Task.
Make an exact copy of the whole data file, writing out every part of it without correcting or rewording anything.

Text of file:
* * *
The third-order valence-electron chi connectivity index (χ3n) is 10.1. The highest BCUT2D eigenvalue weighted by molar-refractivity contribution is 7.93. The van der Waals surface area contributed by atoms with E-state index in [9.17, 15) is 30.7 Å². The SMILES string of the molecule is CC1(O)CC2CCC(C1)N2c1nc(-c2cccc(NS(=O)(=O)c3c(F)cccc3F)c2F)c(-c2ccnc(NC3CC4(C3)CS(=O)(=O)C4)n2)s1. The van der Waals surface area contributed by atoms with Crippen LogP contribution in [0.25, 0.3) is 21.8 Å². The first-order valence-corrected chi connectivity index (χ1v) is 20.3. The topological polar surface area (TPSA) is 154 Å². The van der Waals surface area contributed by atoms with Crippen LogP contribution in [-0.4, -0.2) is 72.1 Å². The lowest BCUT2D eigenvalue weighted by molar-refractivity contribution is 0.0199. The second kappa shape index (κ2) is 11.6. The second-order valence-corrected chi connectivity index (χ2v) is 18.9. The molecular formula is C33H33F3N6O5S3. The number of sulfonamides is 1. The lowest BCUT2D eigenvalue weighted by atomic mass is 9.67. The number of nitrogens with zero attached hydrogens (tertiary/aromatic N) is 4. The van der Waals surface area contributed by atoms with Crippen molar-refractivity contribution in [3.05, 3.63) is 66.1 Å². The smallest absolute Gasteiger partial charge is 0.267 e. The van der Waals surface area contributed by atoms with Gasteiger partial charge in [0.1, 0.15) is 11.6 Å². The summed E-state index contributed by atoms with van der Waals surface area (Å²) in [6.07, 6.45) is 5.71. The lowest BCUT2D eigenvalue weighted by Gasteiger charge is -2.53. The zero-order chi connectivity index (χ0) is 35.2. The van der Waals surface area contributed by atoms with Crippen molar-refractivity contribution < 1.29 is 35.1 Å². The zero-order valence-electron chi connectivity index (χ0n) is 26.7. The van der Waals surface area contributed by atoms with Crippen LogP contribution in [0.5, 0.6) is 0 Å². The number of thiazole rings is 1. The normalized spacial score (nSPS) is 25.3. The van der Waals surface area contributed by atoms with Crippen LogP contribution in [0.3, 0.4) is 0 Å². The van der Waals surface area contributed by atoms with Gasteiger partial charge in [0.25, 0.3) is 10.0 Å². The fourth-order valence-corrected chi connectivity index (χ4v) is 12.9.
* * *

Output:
The third-order valence-electron chi connectivity index (χ3n) is 10.1. The highest BCUT2D eigenvalue weighted by molar-refractivity contribution is 7.93. The van der Waals surface area contributed by atoms with E-state index in [9.17, 15) is 30.7 Å². The SMILES string of the molecule is CC1(O)CC2CCC(C1)N2c1nc(-c2cccc(NS(=O)(=O)c3c(F)cccc3F)c2F)c(-c2ccnc(NC3CC4(C3)CS(=O)(=O)C4)n2)s1. The van der Waals surface area contributed by atoms with Crippen LogP contribution in [0.25, 0.3) is 21.8 Å². The first-order valence-corrected chi connectivity index (χ1v) is 20.3. The topological polar surface area (TPSA) is 154 Å². The van der Waals surface area contributed by atoms with Crippen LogP contribution in [-0.4, -0.2) is 72.1 Å². The lowest BCUT2D eigenvalue weighted by molar-refractivity contribution is 0.0199. The second kappa shape index (κ2) is 11.6. The second-order valence-corrected chi connectivity index (χ2v) is 18.9. The molecular formula is C33H33F3N6O5S3. The number of sulfonamides is 1. The lowest BCUT2D eigenvalue weighted by atomic mass is 9.67. The number of nitrogens with zero attached hydrogens (tertiary/aromatic N) is 4. The van der Waals surface area contributed by atoms with Crippen molar-refractivity contribution in [3.05, 3.63) is 66.1 Å². The smallest absolute Gasteiger partial charge is 0.267 e. The van der Waals surface area contributed by atoms with Gasteiger partial charge in [0.1, 0.15) is 11.6 Å². The summed E-state index contributed by atoms with van der Waals surface area (Å²) in [6.07, 6.45) is 5.71. The lowest BCUT2D eigenvalue weighted by Gasteiger charge is -2.53. The zero-order chi connectivity index (χ0) is 35.2. The van der Waals surface area contributed by atoms with Crippen molar-refractivity contribution < 1.29 is 35.1 Å². The zero-order valence-electron chi connectivity index (χ0n) is 26.7. The van der Waals surface area contributed by atoms with Crippen LogP contribution in [0.5, 0.6) is 0 Å². The number of thiazole rings is 1. The normalized spacial score (nSPS) is 25.3. The van der Waals surface area contributed by atoms with Crippen LogP contribution in [0.3, 0.4) is 0 Å². The van der Waals surface area contributed by atoms with Gasteiger partial charge in [0.25, 0.3) is 10.0 Å². The fourth-order valence-corrected chi connectivity index (χ4v) is 12.9.